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THE RIGHT REVEREND
JOHN LAW, D.D.
LORD BISHOP OF KILLALA AND ACHONRY,
AS A TESTIMONY OF ESTEEM
FOR HIS VIRTUES AND LEARNING,
AND OF GRATITUDE
FOR THE LONG AND FAITHFUL FRIENDSHIP
THE AUTHOR HAS BEEN HONOURED
THIS ATTEMPT TO CONFIRM THE EVIDENCE
OF THE CHRISTIAN HISTORY
BY HIS AFFECTIONATE
AND MOST OBLIGED SERVANT,
The First Epistle to the Thessalonians
The Second Epistle to the Thessalonians
SCRIPTURE HISTORY OF ST. PAUL
EXPOSITION OF THE ARGUMENT.
THE volume of Christian Scriptures contains thirteen letters purporting to be written by St. Paul; it contains also a book, which, amongst other things, professes to deliver the history, or rather memoirs of the history, of this same person. By By assuming the genuineness of the letters, we may prove the substantial truth of the history; or, by assuming the truth of the history, we may argue strongly in support of the genuineness of the letters. But I assume neither one nor the other. The reader is at liberty to suppose these writings to have been lately discovered
in the library of the Escurial, and to come to our hands destitute of any extrinsic or collateral evidence whatever; and the argument I am about to offer is calculated to show, that a comparison of the different writings would, even under these circumstances, afford good reason to believe the persons and transactions to have been real, the letters authentic, and the narration in the main to be true.
Agreement or conformity between letters bearing the name of an ancient author, and a received history of that author's life, does not necessarily establish the credit of either: because,
1. The history may, like Middleton's Life of Cicero, or Jortin's Life of Erasmus, have been wholly, or in part, compiled from the letters in which case it is manifest that the history adds nothing to the evidence already afforded by the letters; or,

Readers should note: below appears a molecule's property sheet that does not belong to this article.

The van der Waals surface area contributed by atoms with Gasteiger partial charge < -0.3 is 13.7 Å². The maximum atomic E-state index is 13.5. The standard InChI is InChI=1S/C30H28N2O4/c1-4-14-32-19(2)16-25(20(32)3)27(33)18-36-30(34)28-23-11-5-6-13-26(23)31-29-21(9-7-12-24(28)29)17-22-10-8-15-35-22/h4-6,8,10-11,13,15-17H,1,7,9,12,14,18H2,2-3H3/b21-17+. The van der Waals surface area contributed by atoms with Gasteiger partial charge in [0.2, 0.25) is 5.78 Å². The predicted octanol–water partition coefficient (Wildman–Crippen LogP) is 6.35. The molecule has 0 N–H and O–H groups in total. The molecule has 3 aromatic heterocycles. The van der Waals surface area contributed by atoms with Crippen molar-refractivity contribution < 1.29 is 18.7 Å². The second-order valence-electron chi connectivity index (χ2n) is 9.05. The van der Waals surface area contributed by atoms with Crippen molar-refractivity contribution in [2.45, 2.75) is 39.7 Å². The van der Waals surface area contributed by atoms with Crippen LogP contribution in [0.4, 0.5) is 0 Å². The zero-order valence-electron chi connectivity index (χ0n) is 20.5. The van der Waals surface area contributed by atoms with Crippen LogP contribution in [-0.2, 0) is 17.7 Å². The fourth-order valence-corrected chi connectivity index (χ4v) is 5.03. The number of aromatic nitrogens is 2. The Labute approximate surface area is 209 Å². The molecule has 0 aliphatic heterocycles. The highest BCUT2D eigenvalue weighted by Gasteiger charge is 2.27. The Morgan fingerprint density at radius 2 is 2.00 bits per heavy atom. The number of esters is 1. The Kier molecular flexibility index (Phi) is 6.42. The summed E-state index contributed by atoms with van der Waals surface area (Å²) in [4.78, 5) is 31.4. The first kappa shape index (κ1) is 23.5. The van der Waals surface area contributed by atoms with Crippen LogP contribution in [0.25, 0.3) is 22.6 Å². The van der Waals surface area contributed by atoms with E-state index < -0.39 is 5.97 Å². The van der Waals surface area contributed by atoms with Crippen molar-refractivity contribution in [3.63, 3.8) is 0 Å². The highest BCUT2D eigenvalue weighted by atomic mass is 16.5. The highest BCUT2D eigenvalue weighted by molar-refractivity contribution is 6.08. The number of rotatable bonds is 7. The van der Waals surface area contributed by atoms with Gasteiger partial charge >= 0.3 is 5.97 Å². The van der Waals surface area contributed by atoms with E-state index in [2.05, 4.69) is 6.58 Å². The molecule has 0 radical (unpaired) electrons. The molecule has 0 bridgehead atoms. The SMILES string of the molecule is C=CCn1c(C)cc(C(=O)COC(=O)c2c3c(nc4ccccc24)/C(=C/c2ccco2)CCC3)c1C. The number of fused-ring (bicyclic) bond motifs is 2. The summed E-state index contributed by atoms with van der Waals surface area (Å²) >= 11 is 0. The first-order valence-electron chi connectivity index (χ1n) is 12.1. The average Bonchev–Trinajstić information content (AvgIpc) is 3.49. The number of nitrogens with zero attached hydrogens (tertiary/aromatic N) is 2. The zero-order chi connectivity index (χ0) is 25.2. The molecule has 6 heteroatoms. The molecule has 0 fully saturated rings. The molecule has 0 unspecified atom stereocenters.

2. The letters may have been fabricated out of the history: a species of imposture which is certainly practicable; and which, without any accession of proof or authority, would necessarily produce the appearance of consistency and agreement; or,
3. The history and letters may have been
founded upon some authority common to both; as upon reports and traditions which prevailed in the age in which they were composed, or upon some ancient record now lost, which both writers consulted; in which case also, the letters, without being genuine, may exhibit marks of conformity with the history; and the history without being true, may agree with the letters.
Agreement therefore, or conformity, is only to be relied upon so far as we can exclude these several suppositions. Now the point to be noticed is, that in the three cases above enumerated, conformity must be the effect of design. Where the history is compiled from the letters, which is the first case, the design and composition of the work are in general so confessed, or made so evident by comparison, as to leave us in no danger of confounding the poduction with original history, or of mistaking it for an independent authority. The agreement, it is probable, will be close and uniform, and will easily be perceived to result from the intention of the author, and from the plan and conduct of his work. Where the letters are fabricated from the history, which is the second case, it is always for the purpose of